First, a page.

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Am Fam Physician. 2016;93(7):592-593

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Clinical Question

What is the best nonpharmaceutical treatment for anxiety in institutionalized older adults?

Evidence-Based Answer

Cognitive behavior therapy (CBT) or relaxation training, alone or in combination, can be used to treat anxiety in older adults. (Strength of Recommendation [SOR]: A, based on a systematic review.) Music therapy can also be used to reduce anxiety in older adults. (SOR: B, based on extrapolations from meta-analyses of randomized controlled trials [RCTs] in the ambulatory setting.) Appropriate training of institutional caregivers is also helpful in reducing anxiety in older adults. (SOR: B, based on a single RCT.)

A systematic review of 19 RCTs (N = 522) analyzed treatment of anxiety and depression in noninstitutionalized patients whose mean age was older than 65 years.1 The authors studied the effect of CBT alone, relaxation training plus CBT, and relaxation training alone compared with no treatment and an active control (e.g., supportive counseling, psychotherapy, informal CBT training, informal relaxation training, group discussion, reflection, medication management, psychoeducation). Outcomes were reported by mean effect size (0.2 is considered a small effect, 0.6 is moderate, 1.2 is large, and 2.0 is very large). Greater effect sizes occurred with CBT (five trials; N = 55; effect size = 1.2), CBT plus relaxation training (12 trials; N = 170; effect size = 0.86), and relaxation training alone (seven trials; N = 82; effect size = 0.91) than with active control (eight trials; N = 103; effect size = 0.5) or placebo (eight trials; N = 112; effect size = 0.05).

A meta-analysis of seven RCTs (N = 297) evaluated the effect of CBT compared with no treatment or active control on severity of anxiety in adults 60 years and older in ambulatory settings who were diagnosed with generalized anxiety disorder, panic disorder, social phobia, or agoraphobia.2 Four trials (N = 146) compared CBT with no treatment, and five trials (N = 243) compared CBT with an active control. The study measured anxiety using the Beck Anxiety Inventory (scale of zero to 63), or the Hamilton Anxiety Rating Scale (scale of zero to 56) if the Beck Anxiety Inventory was not available. CBT was superior to no treatment (standard mean difference [SMD] = −0.44; 95% confidence interval [CI], −0.84 to −0.04) and active control (SMD = −0.51; 95% CI, −0.81 to −0.21) in reducing anxiety.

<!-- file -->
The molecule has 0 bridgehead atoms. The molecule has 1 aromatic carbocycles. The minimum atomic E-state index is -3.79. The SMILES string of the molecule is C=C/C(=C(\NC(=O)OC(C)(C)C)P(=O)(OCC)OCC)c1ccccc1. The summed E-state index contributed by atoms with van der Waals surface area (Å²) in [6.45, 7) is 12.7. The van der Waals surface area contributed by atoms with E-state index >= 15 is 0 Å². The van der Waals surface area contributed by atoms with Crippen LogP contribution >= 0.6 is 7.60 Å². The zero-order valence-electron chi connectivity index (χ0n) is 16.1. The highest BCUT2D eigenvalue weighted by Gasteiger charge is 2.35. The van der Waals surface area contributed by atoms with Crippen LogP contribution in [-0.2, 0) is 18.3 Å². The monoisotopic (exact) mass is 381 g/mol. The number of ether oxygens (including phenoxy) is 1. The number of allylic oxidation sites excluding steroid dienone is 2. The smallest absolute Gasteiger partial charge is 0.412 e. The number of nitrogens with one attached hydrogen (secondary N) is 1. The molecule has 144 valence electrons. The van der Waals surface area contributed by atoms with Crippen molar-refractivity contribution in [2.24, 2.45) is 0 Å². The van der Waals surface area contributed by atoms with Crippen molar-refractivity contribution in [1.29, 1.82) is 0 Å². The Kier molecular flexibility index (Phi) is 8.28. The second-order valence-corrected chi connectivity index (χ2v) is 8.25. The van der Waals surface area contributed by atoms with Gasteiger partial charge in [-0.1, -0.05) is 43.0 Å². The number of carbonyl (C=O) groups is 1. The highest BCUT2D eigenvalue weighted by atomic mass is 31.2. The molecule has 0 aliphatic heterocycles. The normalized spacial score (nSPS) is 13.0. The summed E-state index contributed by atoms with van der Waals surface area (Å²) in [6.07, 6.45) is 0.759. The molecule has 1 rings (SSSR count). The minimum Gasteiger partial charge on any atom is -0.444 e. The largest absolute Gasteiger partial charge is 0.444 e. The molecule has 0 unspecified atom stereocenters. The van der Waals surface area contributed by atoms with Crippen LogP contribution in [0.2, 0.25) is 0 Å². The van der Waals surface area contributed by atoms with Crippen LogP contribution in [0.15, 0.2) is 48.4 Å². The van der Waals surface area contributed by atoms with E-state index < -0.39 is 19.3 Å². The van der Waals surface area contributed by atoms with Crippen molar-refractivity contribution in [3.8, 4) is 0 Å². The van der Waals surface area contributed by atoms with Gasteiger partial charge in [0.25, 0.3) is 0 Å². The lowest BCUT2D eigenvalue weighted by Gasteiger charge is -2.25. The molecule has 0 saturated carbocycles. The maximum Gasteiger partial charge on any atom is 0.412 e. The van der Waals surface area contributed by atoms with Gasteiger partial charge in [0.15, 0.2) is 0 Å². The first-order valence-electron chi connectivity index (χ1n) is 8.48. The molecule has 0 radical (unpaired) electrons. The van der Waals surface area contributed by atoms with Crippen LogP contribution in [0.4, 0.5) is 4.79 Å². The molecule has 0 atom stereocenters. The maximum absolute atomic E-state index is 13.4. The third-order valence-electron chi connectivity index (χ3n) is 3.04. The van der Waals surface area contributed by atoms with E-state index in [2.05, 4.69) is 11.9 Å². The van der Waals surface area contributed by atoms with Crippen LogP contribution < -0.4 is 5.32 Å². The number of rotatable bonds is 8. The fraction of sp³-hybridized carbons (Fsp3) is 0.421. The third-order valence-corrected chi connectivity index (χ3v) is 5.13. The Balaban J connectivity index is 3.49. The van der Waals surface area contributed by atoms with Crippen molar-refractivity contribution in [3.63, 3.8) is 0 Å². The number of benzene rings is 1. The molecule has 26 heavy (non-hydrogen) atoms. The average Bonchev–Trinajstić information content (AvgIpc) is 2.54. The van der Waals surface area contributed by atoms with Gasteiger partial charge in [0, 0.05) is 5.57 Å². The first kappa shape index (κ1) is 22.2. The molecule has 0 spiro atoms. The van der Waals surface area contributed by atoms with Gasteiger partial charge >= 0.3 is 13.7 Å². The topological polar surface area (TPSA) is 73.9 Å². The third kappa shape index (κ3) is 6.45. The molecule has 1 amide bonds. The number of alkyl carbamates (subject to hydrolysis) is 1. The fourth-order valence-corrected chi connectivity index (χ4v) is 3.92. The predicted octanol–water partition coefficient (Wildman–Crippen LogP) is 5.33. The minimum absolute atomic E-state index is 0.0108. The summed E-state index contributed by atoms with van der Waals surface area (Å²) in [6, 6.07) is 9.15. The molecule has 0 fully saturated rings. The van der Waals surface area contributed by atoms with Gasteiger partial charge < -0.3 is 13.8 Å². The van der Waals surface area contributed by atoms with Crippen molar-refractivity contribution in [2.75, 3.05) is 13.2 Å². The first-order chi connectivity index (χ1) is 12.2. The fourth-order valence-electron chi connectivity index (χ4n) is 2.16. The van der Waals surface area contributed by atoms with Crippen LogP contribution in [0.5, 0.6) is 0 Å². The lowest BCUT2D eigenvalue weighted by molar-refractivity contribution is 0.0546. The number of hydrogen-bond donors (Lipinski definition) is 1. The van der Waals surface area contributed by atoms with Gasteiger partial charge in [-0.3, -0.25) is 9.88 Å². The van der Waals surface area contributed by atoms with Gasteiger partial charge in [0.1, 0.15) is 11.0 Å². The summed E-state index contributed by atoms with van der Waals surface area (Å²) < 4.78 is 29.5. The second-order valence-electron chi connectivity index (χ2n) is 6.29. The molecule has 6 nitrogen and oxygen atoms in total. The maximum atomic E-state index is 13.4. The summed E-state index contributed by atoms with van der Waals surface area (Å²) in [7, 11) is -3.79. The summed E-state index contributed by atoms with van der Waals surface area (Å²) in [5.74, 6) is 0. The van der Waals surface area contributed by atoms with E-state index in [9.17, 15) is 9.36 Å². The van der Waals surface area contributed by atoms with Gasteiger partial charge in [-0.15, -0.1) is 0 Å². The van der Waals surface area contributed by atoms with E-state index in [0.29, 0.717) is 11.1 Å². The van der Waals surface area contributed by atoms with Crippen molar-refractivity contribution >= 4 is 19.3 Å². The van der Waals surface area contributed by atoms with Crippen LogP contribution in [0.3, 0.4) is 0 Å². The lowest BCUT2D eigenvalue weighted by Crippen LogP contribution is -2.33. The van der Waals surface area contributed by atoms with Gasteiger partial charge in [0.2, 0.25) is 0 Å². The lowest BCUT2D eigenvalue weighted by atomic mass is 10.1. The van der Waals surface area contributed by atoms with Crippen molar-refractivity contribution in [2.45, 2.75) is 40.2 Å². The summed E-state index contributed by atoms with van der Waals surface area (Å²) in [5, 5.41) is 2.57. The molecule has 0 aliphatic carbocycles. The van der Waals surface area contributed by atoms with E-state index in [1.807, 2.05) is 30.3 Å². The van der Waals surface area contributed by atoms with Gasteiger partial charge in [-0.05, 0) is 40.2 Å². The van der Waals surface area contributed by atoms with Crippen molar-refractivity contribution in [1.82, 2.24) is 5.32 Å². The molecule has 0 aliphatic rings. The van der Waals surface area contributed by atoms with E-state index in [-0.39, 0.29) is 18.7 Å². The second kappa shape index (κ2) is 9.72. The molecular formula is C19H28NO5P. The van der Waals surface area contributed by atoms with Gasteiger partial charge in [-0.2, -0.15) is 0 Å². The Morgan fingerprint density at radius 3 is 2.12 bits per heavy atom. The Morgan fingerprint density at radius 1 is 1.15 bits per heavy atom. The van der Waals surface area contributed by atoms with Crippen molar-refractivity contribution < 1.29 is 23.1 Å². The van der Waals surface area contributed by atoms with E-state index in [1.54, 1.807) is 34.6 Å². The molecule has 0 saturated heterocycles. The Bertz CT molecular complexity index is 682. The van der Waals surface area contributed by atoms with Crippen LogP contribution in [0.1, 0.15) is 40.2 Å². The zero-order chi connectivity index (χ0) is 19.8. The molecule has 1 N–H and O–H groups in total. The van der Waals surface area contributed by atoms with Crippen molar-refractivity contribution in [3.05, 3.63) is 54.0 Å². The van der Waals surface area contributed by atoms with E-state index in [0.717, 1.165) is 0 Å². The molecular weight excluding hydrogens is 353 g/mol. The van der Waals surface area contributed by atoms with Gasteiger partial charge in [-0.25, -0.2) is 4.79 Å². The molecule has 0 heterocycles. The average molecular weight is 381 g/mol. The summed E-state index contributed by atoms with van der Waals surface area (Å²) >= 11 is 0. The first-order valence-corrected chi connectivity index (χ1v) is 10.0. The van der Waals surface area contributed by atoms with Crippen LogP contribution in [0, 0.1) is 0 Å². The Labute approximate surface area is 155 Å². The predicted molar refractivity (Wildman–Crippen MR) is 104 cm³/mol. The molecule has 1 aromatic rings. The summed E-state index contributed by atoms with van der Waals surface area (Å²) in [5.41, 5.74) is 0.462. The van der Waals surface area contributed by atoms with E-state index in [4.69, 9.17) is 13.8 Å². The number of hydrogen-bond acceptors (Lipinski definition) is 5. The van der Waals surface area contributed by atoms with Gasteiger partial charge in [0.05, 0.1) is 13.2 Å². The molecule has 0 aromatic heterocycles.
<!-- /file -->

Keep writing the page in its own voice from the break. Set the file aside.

A meta-analysis of 20 multinational trials (N = 651) evaluated the effect of music therapy on anxiety, depression, behavior, cognition, and activities of daily living in older noninstitutionalized patients (mean age = 75 to 89 years) who were diagnosed with dementia.3 Music therapy occurred two or three days per week. The Rating Anxiety in Dementia scale, the Hamilton Anxiety Rating Scale, and the Japan Stroke Scale were used to rate anxiety symptoms in the eight trials (N = 258) in which anxiety was the primary outcome. Music therapy decreased anxiety compared with the control group (SMD = −0.64; 95% CI, −1.1 to −0.24).

Staff training of institutional caregivers is effective in reducing anxiety in older patients. The Staff Training in Assisted-living Residences (STAR) program consists of two four-hour workshops, on-site consultations, and three leadership sessions to assist caregivers in assisted-living facilities to improve care for residents with dementia.4 An RCT to measure the effect of this program included staff (n = 25) and residents (n = 31) from four residential sites. Anxiety was measured with the Clinical Anxiety Scale (range of zero to 100, with anxiety indicated by a score of 30 or higher). From baseline to posttest, residents in the STAR program had a greater decrease in anxiety scores compared with the control group (−3.4 vs. 4.9, P < .001).

Copyright Family Physicians Inquiries Network. Used with permission.

Help Desk Answers provides answers to questions submitted by practicing family physicians to the Family Physicians Inquiries Network (FPIN). Members of the network select questions based on their relevance to family medicine. Answers are drawn from an approved set of evidence-based resources and undergo peer review. The strength of recommendations and the level of evidence for individual studies are rated using criteria developed by the Evidence-Based Medicine Working Group (

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